I'm getting:

Error: could not find function "estimateDispersion"

What have I done wrong?

I'm running R in OSX. I've had no trouble using DEseq before, just this new function.

As far as I can tell, my DEseq is up to date
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Old 07-12-2011, 10:45 AM   #7
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oops, I think I am just struggling with how to update DEseq. I am still at DESeq 1.4 and the "update" window is not doing anything...
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Old 07-12-2011, 11:44 AM   #8
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Ok, last one, it seems something is wrong with the files linked in bioconductor:
http://bioconductor.org/packages/dev...tml/DESeq.html

Am I wrong?
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Old 07-12-2011, 12:35 PM   #9
labunit
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You also need to use the development version of R (2.14) to be able to install the latest DESeq.
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Old 07-12-2011, 01:40 PM   #10
chrisbala
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Default devel version

found the relevant thread about needing to install the development version of R as well... done.. things working for noW!
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Old 12-10-2011, 07:19 AM   #11
labunit
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Question

I am sorry to awaken this thread but I seem to have a problem with the latest Relase-Version of DESeq (1.6.1):

Whenever I try to execute the estimateDispersions function I receive the following error:

Parametric dispersion fit failed. Try a local fit and/or a pooled estimation. (See '?estimateDispersions')

Now this can only happen if the coefficients during the fitting process become negative (or at least some of them). Using the local fit kind of cures this but I still see some negative dispersion coefficients. My question therefor is: How can the coefficients become negative during fitting and how do I properly handle or interpret these?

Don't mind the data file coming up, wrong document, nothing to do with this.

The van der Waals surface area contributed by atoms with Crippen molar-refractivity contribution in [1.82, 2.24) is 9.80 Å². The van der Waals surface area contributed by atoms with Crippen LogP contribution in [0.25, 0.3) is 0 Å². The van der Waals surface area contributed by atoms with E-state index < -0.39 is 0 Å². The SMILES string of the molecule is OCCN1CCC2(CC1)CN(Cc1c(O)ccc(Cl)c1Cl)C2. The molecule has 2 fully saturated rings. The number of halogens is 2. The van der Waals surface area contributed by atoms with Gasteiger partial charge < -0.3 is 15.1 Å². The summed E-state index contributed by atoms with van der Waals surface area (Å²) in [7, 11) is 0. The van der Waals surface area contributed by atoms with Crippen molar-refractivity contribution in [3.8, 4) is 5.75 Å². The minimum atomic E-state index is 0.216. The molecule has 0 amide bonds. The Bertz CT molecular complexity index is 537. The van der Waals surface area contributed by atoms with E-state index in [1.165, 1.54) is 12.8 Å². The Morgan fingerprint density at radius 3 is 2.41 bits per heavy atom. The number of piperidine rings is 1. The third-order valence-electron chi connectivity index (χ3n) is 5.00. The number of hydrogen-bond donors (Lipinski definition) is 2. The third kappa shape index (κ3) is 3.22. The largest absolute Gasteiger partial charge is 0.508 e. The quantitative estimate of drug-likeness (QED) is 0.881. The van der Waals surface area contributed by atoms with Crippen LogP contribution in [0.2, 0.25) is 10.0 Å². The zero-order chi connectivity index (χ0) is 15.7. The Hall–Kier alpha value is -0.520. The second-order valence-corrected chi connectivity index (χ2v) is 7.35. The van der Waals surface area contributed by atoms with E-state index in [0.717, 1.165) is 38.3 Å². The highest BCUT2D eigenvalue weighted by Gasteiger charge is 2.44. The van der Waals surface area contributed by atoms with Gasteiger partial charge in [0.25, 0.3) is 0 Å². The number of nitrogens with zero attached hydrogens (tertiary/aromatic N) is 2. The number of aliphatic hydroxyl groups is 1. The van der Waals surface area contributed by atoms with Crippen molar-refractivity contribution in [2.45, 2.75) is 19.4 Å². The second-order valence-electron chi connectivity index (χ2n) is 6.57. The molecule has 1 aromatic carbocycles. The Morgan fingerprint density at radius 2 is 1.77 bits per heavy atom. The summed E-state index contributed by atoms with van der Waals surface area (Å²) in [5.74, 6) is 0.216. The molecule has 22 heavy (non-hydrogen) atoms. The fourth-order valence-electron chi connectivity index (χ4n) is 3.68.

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Old 12-10-2011, 12:07 PM   #12
Simon Anders
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The problem with the fit has little to do with the negative values, because DESeq "lifts" all negative dispersion values to something slightly above zero. Rather, our new parametric fit routine still has some weaknesses that we are not yet fully sure how to straighten out. This is why the package recommends reverting to the old method if the new one fails. In practice, the difference between the two methods turned out to be not that large, anyway.

To nevertheless explain the negative values: A random variable that is distributed according to a negative binomial with mean µ and dispersion a has variance v = µ + a µ˛. DESeq estimates a from the data with a method-of-moments estimator, i.e., it estimates µ and v and then calculated a = (v - µ ) / µ˛. (I'm skipping here over a few subtleties, explained in the supplement to our paper.) Especially for low µ, it may happen that the estimate for v is larger than that for µ, and the, the estimate for the dispersion a becomes negative. On the one hand, we know that a should be positive, and hence, we need to replace all negative values with small positive ones before the test. However, I prefer to do this only after the fit, as it introduces a positive bias.
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Old 02-13-2013, 02:05 PM   #13
kasutubh
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Hi..
I'm running DESeq (2.11) on R (2.25.2) on windows platform. I'm getting same error as chrisbala
Error: could not find function "estimateDispersion"
Do I need to update anything or what am I doing wrong here?
Thanks!
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Old 02-18-2013, 01:07 AM   #14
Simon Anders
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Please install current versions of R and Bioconductor and try again.